Senators Michael S. Bennett, R-Fla., Evelyn Lynn, R-Fla., Mike R. Fasano, R-Fla., and Jeffrey R. Atwater, R-Fla., have recently introduced Senate Bill (S.B.) 996 to the Communications and Public Utilities Committee. Voted in favor by the committee 8-1, the bill creates a renewable energy standard requiring that 50% of all electricity provided by a utility be from renewable energy sources by 2015 from within Florida.
According to the Florida legislature, the bill also creates the Florida Alternative Energy Development Corp., which would promote the development of alternative energy technologies in the state. The company would assist in state-government energy programs, create a Web site for Florida residents to obtain information, and hold conferences to educate the public, among other initiatives.
In addition, S.B.996 would create the Florida Net Metering Conservation Act, requiring all utilities set up a net-metering program.
‘If the customer's system generates more energy than the customer consumes during a billing cycle, the utility must pay the customer for the excess generation at its avoided cost, as set forth in S.366.051,’ the bill states.
On the other hand, the House of Representatives recently drafted House Bill 7123 (H.B.) 7123 – part of the bill requires the Florida Energy Commission conduct a study with the Florida Public Service Commission (PSC) and the Department of Agriculture and Consumer Services to recommend an ‘appropriate renewable portfolio standard.’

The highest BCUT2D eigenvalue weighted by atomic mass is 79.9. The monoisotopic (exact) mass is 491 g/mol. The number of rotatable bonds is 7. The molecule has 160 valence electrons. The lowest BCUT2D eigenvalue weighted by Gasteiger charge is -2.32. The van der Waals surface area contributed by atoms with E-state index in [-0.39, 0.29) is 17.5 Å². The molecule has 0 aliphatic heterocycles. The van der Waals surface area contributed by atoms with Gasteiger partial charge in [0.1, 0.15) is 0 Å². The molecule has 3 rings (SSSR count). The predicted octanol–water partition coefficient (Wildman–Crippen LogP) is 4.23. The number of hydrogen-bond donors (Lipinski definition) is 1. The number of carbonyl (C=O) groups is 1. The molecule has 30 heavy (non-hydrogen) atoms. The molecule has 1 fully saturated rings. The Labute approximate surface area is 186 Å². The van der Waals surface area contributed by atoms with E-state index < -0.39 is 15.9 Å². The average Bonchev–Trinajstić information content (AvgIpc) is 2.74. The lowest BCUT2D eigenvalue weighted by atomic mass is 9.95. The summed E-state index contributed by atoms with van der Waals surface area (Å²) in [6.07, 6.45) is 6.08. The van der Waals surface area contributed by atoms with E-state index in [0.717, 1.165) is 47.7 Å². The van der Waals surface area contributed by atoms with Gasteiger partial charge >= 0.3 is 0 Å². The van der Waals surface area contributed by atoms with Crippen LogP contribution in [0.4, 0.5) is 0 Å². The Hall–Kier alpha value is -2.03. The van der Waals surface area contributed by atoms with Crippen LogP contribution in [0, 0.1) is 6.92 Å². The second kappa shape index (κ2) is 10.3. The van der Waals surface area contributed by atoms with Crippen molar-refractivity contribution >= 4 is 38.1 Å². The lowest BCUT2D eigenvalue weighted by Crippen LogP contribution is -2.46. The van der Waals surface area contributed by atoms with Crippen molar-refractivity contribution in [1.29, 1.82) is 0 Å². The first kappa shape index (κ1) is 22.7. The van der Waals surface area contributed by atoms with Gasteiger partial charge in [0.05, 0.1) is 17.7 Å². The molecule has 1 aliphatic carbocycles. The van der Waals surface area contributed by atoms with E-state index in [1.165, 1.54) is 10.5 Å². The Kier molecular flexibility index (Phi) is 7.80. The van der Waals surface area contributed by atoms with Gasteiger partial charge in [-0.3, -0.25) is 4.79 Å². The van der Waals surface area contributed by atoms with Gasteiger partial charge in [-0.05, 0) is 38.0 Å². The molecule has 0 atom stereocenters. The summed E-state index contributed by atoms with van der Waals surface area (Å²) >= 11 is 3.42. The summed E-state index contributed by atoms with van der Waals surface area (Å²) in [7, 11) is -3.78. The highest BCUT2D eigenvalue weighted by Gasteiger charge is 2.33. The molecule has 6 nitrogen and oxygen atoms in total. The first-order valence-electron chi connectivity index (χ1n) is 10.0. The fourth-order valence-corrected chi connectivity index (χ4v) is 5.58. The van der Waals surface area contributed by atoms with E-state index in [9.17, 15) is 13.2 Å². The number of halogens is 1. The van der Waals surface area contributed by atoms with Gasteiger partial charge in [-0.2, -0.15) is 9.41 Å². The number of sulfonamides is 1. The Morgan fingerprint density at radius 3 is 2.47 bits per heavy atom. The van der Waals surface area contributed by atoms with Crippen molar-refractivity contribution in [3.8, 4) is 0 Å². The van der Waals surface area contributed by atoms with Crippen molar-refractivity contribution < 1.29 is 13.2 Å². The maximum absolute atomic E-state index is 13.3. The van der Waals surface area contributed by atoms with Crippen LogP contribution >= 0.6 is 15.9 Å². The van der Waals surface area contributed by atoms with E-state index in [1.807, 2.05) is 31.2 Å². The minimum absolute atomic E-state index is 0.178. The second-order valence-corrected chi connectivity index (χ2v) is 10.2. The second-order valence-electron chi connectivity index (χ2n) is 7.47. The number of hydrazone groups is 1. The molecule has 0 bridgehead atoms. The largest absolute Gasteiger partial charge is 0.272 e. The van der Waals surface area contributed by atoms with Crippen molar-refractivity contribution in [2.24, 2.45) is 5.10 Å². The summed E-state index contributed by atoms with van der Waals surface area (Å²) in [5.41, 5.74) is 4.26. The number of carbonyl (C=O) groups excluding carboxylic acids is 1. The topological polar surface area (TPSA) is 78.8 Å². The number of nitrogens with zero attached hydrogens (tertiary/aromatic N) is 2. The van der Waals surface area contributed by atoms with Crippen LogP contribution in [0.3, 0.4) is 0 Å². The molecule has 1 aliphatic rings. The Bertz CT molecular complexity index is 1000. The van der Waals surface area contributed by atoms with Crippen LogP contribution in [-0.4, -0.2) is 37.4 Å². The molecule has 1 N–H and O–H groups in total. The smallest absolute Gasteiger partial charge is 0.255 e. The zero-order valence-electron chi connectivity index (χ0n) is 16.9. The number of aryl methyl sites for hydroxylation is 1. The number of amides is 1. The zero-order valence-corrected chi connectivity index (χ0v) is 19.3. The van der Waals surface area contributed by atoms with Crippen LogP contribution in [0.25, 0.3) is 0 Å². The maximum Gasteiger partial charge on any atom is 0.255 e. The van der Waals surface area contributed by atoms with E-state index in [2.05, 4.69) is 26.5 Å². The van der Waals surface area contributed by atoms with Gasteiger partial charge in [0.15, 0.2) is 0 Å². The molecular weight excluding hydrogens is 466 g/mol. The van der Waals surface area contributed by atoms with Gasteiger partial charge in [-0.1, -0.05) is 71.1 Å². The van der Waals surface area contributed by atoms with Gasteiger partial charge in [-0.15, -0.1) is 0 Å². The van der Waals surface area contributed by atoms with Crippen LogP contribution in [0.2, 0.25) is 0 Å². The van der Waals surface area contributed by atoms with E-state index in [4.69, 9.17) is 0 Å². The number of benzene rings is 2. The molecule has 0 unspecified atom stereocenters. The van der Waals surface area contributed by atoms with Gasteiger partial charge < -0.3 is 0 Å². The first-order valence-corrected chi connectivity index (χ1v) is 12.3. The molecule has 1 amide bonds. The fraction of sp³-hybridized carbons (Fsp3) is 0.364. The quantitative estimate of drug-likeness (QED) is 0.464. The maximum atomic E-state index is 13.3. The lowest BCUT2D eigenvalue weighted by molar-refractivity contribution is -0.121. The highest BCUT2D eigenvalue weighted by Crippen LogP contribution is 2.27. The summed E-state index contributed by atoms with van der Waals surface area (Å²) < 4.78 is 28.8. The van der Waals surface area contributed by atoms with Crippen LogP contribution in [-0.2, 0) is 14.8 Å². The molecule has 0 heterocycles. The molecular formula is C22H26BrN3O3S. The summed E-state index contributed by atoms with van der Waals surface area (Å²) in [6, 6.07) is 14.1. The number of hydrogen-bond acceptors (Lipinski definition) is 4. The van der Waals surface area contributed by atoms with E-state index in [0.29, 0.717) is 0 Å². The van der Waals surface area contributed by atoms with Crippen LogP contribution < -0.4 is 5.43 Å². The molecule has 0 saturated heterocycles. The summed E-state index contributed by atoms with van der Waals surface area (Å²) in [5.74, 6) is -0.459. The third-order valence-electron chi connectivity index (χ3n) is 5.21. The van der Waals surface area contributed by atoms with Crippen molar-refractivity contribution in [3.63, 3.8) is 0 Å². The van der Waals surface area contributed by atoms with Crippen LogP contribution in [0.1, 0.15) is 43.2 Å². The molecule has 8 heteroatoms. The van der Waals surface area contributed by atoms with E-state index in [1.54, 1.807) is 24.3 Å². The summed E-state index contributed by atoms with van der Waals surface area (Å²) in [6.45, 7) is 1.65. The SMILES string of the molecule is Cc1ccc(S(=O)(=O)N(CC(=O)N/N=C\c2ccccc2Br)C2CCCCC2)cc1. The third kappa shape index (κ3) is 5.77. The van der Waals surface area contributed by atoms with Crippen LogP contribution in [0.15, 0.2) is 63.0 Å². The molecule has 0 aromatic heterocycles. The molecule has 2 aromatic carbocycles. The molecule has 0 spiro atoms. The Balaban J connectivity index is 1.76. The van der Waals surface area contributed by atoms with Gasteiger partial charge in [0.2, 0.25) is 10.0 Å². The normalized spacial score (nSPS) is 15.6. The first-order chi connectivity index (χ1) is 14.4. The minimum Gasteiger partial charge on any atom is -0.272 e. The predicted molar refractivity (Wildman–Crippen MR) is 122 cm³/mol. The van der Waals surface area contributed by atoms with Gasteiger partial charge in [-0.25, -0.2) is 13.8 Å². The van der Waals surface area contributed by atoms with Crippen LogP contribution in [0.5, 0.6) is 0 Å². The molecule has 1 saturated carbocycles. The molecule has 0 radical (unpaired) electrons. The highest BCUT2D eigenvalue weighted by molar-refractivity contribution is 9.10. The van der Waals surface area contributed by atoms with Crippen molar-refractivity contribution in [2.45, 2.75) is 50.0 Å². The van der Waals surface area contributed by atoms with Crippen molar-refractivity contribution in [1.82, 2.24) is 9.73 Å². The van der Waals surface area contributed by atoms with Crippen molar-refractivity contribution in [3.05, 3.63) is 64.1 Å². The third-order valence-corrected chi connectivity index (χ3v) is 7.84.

The organizations would study the current and future availability of renewable fuels, incentives to attract the development of large-scale renewable energy projects, impact on utility rates and costs if an RPS were issued, and the environmental and economic benefits of forming an RPS, the bill states.
Kevin Wiehle, PSC's legislative analyst, estimates the study would take between six months to a year to conduct. He adds that four years ago, the PSC and the Department of Environmental Protection studied the options of obtaining additional renewable energy resources. Wiehle predicts that the study is still accurate because Florida's renewable energy portfolio has not altered substantially.